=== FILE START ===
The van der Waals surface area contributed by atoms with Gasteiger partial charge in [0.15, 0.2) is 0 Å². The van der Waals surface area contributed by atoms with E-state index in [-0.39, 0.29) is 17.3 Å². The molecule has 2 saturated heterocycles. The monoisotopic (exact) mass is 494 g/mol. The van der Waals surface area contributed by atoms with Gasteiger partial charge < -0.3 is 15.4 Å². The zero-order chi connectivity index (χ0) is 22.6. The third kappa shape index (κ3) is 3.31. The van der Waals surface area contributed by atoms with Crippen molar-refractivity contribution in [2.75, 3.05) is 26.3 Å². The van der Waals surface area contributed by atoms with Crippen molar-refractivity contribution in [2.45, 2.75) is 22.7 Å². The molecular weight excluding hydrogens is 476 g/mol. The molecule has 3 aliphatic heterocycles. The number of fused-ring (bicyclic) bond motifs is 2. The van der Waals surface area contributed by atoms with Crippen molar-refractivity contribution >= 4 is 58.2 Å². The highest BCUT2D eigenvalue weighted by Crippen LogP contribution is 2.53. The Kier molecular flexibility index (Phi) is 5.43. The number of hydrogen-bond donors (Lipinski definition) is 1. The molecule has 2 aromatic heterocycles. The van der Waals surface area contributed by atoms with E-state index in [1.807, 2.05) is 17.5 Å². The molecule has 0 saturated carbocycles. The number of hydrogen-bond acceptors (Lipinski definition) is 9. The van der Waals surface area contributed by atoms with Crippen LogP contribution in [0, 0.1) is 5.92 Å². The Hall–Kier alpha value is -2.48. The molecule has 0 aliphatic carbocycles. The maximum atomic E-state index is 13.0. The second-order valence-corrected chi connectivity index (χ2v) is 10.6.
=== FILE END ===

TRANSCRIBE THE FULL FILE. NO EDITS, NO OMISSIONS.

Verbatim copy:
The van der Waals surface area contributed by atoms with Gasteiger partial charge in [0.15, 0.2) is 0 Å². The van der Waals surface area contributed by atoms with E-state index in [-0.39, 0.29) is 17.3 Å². The molecule has 2 saturated heterocycles. The monoisotopic (exact) mass is 494 g/mol. The van der Waals surface area contributed by atoms with Gasteiger partial charge < -0.3 is 15.4 Å². The zero-order chi connectivity index (χ0) is 22.6. The third kappa shape index (κ3) is 3.31. The van der Waals surface area contributed by atoms with Crippen molar-refractivity contribution in [2.75, 3.05) is 26.3 Å². The van der Waals surface area contributed by atoms with Crippen molar-refractivity contribution in [2.45, 2.75) is 22.7 Å². The molecular weight excluding hydrogens is 476 g/mol. The molecule has 3 aliphatic heterocycles. The number of fused-ring (bicyclic) bond motifs is 2. The van der Waals surface area contributed by atoms with Crippen molar-refractivity contribution >= 4 is 58.2 Å². The highest BCUT2D eigenvalue weighted by Crippen LogP contribution is 2.53. The Kier molecular flexibility index (Phi) is 5.43. The number of hydrogen-bond donors (Lipinski definition) is 1. The molecule has 2 aromatic heterocycles. The van der Waals surface area contributed by atoms with E-state index in [1.807, 2.05) is 17.5 Å². The molecule has 0 saturated carbocycles. The number of hydrogen-bond acceptors (Lipinski definition) is 9. The van der Waals surface area contributed by atoms with Crippen LogP contribution in [0, 0.1) is 5.92 Å². The Hall–Kier alpha value is -2.48. The molecule has 0 aliphatic carbocycles. The maximum atomic E-state index is 13.0. The second-order valence-corrected chi connectivity index (χ2v) is 10.6.